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dc.contributor.advisorFallows, Stephen
dc.contributor.authorConlon, Fidelma*
dc.date.accessioned2009-08-25T10:58:30Z
dc.date.available2009-08-25T10:58:30Z
dc.date.issued2008-09-30
dc.identifier.urihttp://hdl.handle.net/10034/78437
dc.description.abstractAim: The purpose of this study was to investigate the environment, kind and extent of physical activity promotion in a sample of secondary schools throughout the County of Dublin, Ireland. Fifty-six schools participated in this study. Method: Each school completed a structured questionnaire and data was collected concerning general information about the school, the physical education department and curriculum, extra-curricular activities, facilities and resources within the school, staff training and support, school’s policies on health promotion and physical activity and partnerships and community links. The data was collected from the head of school’s physical education department or the school principal. Results: 78.6% of schools reported that the average time spent on PE was 60-80 minutes per week with 43% of schools stating that PE is not compulsory in all years. 26.8% respondents felt their resources were inadequate with schools stating that their indoor (32%) and outdoor facilities (18%) were inadequate. 37.5% of schools do not have cycle sheds or storage facilities for bicycles. 42% of schools have no indoor sports hall, 36% reported that they have no outdoor playing fields and 55% have no hard play area (e.g sports turf). SPSS cumulative figures highlighted that 89.3% of schools offer extra-curricular activities on a regular basis, the most frequently offered activities comprising of basketball (92.9%), athletics (89.3%), soccer (85%) an GAA football (75%). Conclusion: It was concluded that more time is needed for physical activity per student per week but time constraints on an already overcrowded curriculum, would not currently easily facilitate this need. Further support is needed from the Department of Education and Science to improve resources and facilities within secondary schools. It is suggested that health promotion and physical activity should be considered as an additional theory subject for inclusion within a secondary school curriculum together with a structured schedule of various activities (sport and non-sports related) to encourage and embrace all school children to participate and adhere to a physical activity programme.
dc.language.isoenen
dc.publisherUniversity of Chesteren
dc.subjectphysical activityen
dc.subjectsecondary schoolsen
dc.subjectDublinen
dc.titleA survey of the promotion of physical activity in secondary schools in Dublin, Irelanden
dc.typeThesis or dissertationen
dc.type.qualificationnameMScen
dc.type.qualificationlevelMasters Degreeen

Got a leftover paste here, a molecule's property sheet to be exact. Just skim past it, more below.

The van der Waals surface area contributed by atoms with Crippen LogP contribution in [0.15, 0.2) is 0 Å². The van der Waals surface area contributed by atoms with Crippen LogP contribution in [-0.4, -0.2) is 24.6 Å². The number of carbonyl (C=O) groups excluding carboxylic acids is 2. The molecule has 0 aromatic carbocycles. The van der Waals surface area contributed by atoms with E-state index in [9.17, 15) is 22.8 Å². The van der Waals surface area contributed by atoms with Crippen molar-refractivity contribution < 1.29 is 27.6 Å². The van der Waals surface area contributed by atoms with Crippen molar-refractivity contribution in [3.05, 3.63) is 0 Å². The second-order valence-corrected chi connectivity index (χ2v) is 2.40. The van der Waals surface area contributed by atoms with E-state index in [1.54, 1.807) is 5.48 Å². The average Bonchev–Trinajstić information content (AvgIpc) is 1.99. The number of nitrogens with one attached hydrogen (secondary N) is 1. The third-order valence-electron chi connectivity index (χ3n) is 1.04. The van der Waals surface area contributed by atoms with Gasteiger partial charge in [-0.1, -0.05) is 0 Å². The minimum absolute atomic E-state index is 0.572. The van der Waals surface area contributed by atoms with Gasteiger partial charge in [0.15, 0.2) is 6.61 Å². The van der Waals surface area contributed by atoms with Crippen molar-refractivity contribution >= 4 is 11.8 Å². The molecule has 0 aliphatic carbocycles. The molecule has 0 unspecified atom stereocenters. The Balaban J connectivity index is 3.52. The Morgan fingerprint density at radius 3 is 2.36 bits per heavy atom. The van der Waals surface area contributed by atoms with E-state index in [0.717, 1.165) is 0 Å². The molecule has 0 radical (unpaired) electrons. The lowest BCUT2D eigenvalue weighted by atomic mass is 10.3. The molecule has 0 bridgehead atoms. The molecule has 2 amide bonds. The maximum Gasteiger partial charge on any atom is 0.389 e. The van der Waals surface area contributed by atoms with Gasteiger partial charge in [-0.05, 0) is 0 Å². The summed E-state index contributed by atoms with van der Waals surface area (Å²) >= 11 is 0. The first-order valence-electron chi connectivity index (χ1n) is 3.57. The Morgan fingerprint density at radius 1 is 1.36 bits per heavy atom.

html.description.abstractAim: The purpose of this study was to investigate the environment, kind and extent of physical activity promotion in a sample of secondary schools throughout the County of Dublin, Ireland. Fifty-six schools participated in this study. Method: Each school completed a structured questionnaire and data was collected concerning general information about the school, the physical education department and curriculum, extra-curricular activities, facilities and resources within the school, staff training and support, school’s policies on health promotion and physical activity and partnerships and community links. The data was collected from the head of school’s physical education department or the school principal. Results: 78.6% of schools reported that the average time spent on PE was 60-80 minutes per week with 43% of schools stating that PE is not compulsory in all years. 26.8% respondents felt their resources were inadequate with schools stating that their indoor (32%) and outdoor facilities (18%) were inadequate. 37.5% of schools do not have cycle sheds or storage facilities for bicycles. 42% of schools have no indoor sports hall, 36% reported that they have no outdoor playing fields and 55% have no hard play area (e.g sports turf). SPSS cumulative figures highlighted that 89.3% of schools offer extra-curricular activities on a regular basis, the most frequently offered activities comprising of basketball (92.9%), athletics (89.3%), soccer (85%) an GAA football (75%). Conclusion: It was concluded that more time is needed for physical activity per student per week but time constraints on an already overcrowded curriculum, would not currently easily facilitate this need. Further support is needed from the Department of Education and Science to improve resources and facilities within secondary schools. It is suggested that health promotion and physical activity should be considered as an additional theory subject for inclusion within a secondary school curriculum together with a structured schedule of various activities (sport and non-sports related) to encourage and embrace all school children to participate and adhere to a physical activity programme.


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